This column by John Mott-Smith is republished from the Davis Enterprise.

Two apparently unrelated news articles caught my attention recently. In one, a South Korean ferry sinks with hundreds losing their lives in part because the captain and many of the crew allegedly told passengers to stay put, don’t worry, while the ship sank and they abandoned ship.

The other article was about a new report from the National Climate Assessment, assembled over three years and involving more than 300 scientists. The report basically says that the effects of climate change are beginning to show themselves here and now and lays out on a state-by-state and region-by-region basis just what those effects are. In response, Senate Majority Leader Mitch McConnell calls the report “alarmist.”

I may be simple, but aren’t alarms meant to be sounded when there’s an emergency? That’s their purpose. It would have been much better if the South Korean crew had sounded an alarm. It would be better if Congress, or at least many of its members, could hear the alarm currently blaring from the scientific community.

MONEY WHERE YOUR MOUTH IS: The student-led movement on more than 300 campuses aiming to persuade colleges to divest their investment portfolios of stocks of companies “whose principal business is coal” scored a major victory on May 6 when the board of trustees of Stanford University voted to do just that.

And, according to their spokesperson, coal is not necessarily the only target. As more renewables come to the fore, Stanford will take a look at its investments in other fossil fuels.

Stanford is home to the Climate and Energy Project whose mission is to research technologies that “permit the development of global energy systems with significantly lower greenhouse gas emissions.”

Interestingly, the sponsors of the institute include Exxon Mobil, General Electric, Toyota and Bank of America, some pretty heavy-hitters in the world of big business. The board of trustees responded to a petition from the student group Fossil Free Stanford.

WHERE DOES ALL THE RUBBER GO? Estimates are that 200 million tires are sold in the United States every year to replace worn-out tires. This doesn’t count tires for new vehicles. Who knows what the number is worldwide, but that tire wear means there is a whole lot of rubber being left on roads and in landfills.

Following up on technology developed for the military, Michelin is developing an airless tire it calls a “Tweel” (combination of “tire” and “wheel”) that cannot go flat and, it claims, comes close to having the shock-absorbing and driving characteristics of a rubber tire.

These are in use now in some applications, such as riding lawn mowers and some heavy equipment used in construction areas where punctures are very likely. If they’re successful in marketing these for automobiles it could reduce the amount of rubber that is left on roads and in landfills, but it also may increase rolling resistance and thereby reduce gas mileage.

COOL HEADLINE: The headline read, “Studies: Glacier collapse coming.” There’s nothing new about scientists warning that global warming is melting glaciers in the Antarctic. What is new, however, is the subtitle; “Antarctic ice melt called irreversible.” So, though the article (and the study on which it was reporting) indicates that melting is going faster than anyone thought, they were still looking at a 200-year to 800-year horizon.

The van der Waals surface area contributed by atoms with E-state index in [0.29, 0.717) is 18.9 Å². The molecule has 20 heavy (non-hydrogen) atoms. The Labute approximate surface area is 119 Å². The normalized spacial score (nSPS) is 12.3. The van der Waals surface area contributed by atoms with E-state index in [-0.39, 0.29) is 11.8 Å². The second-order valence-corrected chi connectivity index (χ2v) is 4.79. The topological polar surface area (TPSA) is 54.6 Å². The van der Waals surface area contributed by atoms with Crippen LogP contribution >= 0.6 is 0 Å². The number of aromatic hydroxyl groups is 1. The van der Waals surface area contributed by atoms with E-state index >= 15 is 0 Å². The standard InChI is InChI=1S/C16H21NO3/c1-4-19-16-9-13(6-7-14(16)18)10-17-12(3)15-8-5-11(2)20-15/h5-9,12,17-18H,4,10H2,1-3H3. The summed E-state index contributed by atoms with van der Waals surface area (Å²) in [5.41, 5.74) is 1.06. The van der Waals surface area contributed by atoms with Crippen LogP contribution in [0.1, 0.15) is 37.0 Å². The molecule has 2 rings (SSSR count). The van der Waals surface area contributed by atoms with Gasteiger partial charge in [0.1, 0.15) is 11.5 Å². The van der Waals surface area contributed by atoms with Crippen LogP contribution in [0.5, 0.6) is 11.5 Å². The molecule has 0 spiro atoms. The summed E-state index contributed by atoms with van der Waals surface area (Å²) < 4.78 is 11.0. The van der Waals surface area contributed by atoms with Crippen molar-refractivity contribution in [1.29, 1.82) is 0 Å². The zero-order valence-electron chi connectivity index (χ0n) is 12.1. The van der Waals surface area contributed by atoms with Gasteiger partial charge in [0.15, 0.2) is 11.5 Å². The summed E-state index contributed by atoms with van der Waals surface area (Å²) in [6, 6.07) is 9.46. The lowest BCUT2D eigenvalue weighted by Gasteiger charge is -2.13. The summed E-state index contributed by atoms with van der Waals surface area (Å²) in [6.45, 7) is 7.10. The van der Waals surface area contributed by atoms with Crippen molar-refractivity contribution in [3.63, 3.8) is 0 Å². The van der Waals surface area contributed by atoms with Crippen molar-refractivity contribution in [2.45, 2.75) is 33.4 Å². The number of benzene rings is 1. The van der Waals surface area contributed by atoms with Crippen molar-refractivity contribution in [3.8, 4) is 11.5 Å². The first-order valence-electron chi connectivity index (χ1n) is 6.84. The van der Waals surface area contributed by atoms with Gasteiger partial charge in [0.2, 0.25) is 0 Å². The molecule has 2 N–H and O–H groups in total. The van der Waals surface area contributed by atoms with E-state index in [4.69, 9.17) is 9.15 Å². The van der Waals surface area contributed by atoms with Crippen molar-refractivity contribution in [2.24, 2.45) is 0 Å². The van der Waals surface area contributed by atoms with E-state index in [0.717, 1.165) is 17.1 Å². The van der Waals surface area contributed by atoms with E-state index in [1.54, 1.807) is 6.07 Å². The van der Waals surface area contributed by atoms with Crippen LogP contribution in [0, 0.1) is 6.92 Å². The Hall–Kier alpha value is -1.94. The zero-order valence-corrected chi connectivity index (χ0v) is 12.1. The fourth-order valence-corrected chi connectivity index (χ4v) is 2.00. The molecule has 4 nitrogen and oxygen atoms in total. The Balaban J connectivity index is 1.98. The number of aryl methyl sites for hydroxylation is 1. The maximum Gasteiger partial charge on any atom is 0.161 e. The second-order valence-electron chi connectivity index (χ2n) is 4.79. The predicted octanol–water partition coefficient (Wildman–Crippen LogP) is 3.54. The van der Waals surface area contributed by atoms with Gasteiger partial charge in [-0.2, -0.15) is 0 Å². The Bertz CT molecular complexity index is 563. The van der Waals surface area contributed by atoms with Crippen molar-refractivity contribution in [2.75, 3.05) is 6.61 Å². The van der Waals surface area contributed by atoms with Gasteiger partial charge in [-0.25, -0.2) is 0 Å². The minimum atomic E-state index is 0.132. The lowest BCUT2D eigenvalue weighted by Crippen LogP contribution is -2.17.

But that subtitle should not escape notice. Whatever time it takes, the melting has passed the “tipping point.” Scientists indicate the melting is irreversible; it can be slowed but it can’t be stopped.

DON’T WORRY: A friend who regularly sends me articles I might not otherwise see gave me a copy of an April 27 Wall Street Journal article basically arguing that those of us concerned about CO2 in the atmosphere are ignoring history, that each time the human race has confronted a “limit” of one sort or another, we have innovated our way out of it.

His argument is thoughtful, and he juxtaposes the (pessimistic) ecologist who sees 350 parts per million CO2 in the atmosphere as a fixed point, a boundary not to be crossed, whereas the (optimistic) economist sees economic growth as the mother of technological innovation that will lead to less carbon in the atmosphere long before it reaches a dangerous level.

He summarizes by stating that “Ecologists can’t seem to see that when whale oil starts to run out, petroleum is discovered, or that when farm yields flatten, fertilizer comes along, or that when glass fiber is invented, demand for copper falls.”

There’s a lot more to his argument, but it basically comes down to skepticism that there are resource limits to human activities, and he points to history as evidence.

I wish I could share that optimism. I wish I could believe that we don’t have to worry about resource limits or future disasters because we managed to get this far without the planet falling apart. I wish that tipping points, such as the one referenced above concerning the Antarctic ice shelf, are no more real or threatening than the Easter Bunny. But that seems wishful thinking and irresponsible to future generations.